The New Testament gives no formula for choosing a husband or wife. Yes, in 1 Corinthians 7, Paul speaks to a widow who wishes to marry ‘is free to marry anyone she wishes, only in the Lord,’ that is, only if the new husband is a Christian. Apart from that, the instruction that Paul gives in that chapter is directed to very specific questions about singleness and marriage. He does not offer a full set of rules. In short, the apostles are concerned that we marry a Christian and that we live righteously within marriage; they say nothing about how to figure out which Christian to marry. In the first century and in many cultures, it is not the young people who decide on a mate, but rather parents or other members of the family or tribe. In many Latino cultures up to the 20th century the Catholic church required signed permission from both fathers.
The Western church of today adds to the apostolic teaching and at times sets it aside. Christians have adopted a romantic view of marriage that has more to do with 19th century philosophy and Hollywood movies than the New Testament. What comes out is the assumption that there is a special someone for everybody, that you have to find just the right person, that marriage vows are not as important as following your heart.
Despite the single story of Rebecca in Genesis 24:10-21, God never promises in his Word to give us a special revelation to show whom we should marry. Nor does he say that there is one, and only one, person for each man or woman. What he says is that we should marry believers and live without our spouses in a godly way. Anything beyond this instruction is of our own construction, not the word of the Lord. And people who claim that “God showed me to marry this person” often land in disaster, when they realized that it was not God’s will but the tug of the emotions or of the bodily chemistry.
So, how do you choose a marriage partner? Pray and ask yourself these three crucial questions, in this order.
QUESTION I. Does God want me to remain single?
Although it is often avoided, it is the first question to consider – don’t put it off until you’re madly in love with someone. Traditionally in the Catholic Church, some adolescent girls think about becoming nuns. Their desire may not be about the Catholic faith than it is an expression of self-doubt over whether they are pretty or interesting enough to attract a boy.
Meditate on 1 Cor. 7:32-35, which shows that some people are called to special service as a single Christian. Too often people throw out this option before considering it, because they don’t want to look weird or miss out on life.
QUESTION II. Whom should I marry?
The Bible does not encourage us to seek our perfect mate or the one single person we are meant for; rather it teaches:
FIRST STEP: God’s revealed will for you is that Christians should marry only another believer (1 Cor. 7:39, 2 Cor. 6:14-16)
Therefore: any marriage of an unbeliever and a believer is outside of God’s will, no matter what hopes the believer has of converting the unbeliever, no matter what feelings you might have that this is really God’s will and an exception to the rule. Young women in particular might decide that, “I’ll marry him, and he’ll come to the faith because of how I live it in front of him!” This is risky business indeed, and all of us know exes who realized that God cannot be out-thought.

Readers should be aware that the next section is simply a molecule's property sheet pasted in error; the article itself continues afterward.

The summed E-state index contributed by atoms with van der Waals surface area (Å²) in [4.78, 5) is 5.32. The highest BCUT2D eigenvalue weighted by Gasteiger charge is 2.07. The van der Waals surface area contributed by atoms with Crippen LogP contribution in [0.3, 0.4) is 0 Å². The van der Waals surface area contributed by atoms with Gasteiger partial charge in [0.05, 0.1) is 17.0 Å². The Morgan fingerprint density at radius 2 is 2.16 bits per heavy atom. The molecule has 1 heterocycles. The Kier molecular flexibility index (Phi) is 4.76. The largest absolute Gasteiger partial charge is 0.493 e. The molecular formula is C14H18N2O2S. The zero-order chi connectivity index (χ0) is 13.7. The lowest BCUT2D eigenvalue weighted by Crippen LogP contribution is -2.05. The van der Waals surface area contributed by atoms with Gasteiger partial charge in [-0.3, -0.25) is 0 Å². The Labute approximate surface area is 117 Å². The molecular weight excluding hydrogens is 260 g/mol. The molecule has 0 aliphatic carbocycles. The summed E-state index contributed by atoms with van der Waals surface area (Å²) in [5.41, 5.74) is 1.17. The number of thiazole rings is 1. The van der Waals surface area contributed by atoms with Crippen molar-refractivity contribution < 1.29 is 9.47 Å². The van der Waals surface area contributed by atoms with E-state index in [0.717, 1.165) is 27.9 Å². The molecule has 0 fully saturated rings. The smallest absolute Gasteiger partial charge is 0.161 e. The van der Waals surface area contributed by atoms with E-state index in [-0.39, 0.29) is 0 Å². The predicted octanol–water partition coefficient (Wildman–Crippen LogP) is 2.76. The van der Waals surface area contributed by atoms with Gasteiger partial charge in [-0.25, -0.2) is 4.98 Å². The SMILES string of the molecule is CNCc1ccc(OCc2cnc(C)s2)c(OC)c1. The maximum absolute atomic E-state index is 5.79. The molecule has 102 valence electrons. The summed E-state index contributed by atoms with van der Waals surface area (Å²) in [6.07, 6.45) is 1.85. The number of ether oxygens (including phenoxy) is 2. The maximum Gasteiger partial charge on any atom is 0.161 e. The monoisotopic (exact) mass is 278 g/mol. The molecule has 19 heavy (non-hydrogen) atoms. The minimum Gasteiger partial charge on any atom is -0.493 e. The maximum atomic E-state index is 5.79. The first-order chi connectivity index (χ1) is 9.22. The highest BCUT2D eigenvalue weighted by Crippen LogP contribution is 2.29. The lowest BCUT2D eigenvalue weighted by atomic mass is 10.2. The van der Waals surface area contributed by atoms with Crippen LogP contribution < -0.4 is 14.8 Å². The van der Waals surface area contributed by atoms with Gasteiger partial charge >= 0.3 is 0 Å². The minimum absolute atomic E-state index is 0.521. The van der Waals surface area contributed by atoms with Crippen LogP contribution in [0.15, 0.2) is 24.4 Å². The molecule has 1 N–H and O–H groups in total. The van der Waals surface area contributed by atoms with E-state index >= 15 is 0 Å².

SECOND STEP: think and pray through the meaning of marriage
Think through the Bible’s teaching, particularly 1 Corinthians 7 and Ephesians 5:21-33. In particular, Paul tells believers who are married to non-believers that they should stay right where they are in the marriage.
THIRD STEP: get advice from someone godly, honest, and impartial.
It is extremely important not only in deciding whom to marry, but also getting further counsel before the wedding. Interesting, some Western Christians have moved away from total freedom and have placed more emphasis on finding a mate through other, older Christians, whether in the church or in the family. It is a foolish thing to throw away the advice of wiser Christian friends and relatives because of what our heart tells us!
FOURTH STEP: don’t throw away good Christian sense!
In the movies, romance is thought to be the ultimate experience. They emphasize love at first sight, casual marriages, and generally a lack of godly sense. Why not give the marriage a firmer footing by finding someone you at least suspect you can tolerate for decades to come?
QUESTION III. When should I marry?
Some people avoid this question, imagining that if they’ve found the ‘right’ person they ought to marry right away. Again, seek God’s wisdom and the Word of God to guide you. Finding a good partner is important, but make it better by marrying at a wise time. Hasty marriages always are riskier marriages. On the other hand, modern people have an extraordinarily prolonged adolescence. They mature when in middle school and then spend years studying and getting themselves settled. This means that they live under sexual pressure. In North America, for example, it has been shown that young evangelicals engage in sex before or apart from marriage, and at about the same rate as their non-evangelical peers. A wise evangelical may want to consider how valuable it really is to delay marriage in favor of economic stability.
Related posts and a free full-length commentary:
Studies in 1 Corinthians by Gary Shogren
By Gary Shogren, Seminario ESEPA, San José, Costa Rica
the question then becomes, how do we communicate 1 Cor. 7:39 and 2 Cor 6:14-16 in a loving way (and in a way that will be heeded) to someone contemplating marriage?
It’s a delicate pastoral task. As with many hard truths, this one needs to be communicated long before the issue arises. People need to hear how it is and we need to challenge them to commit to the truth before they are charmed by someone in particular.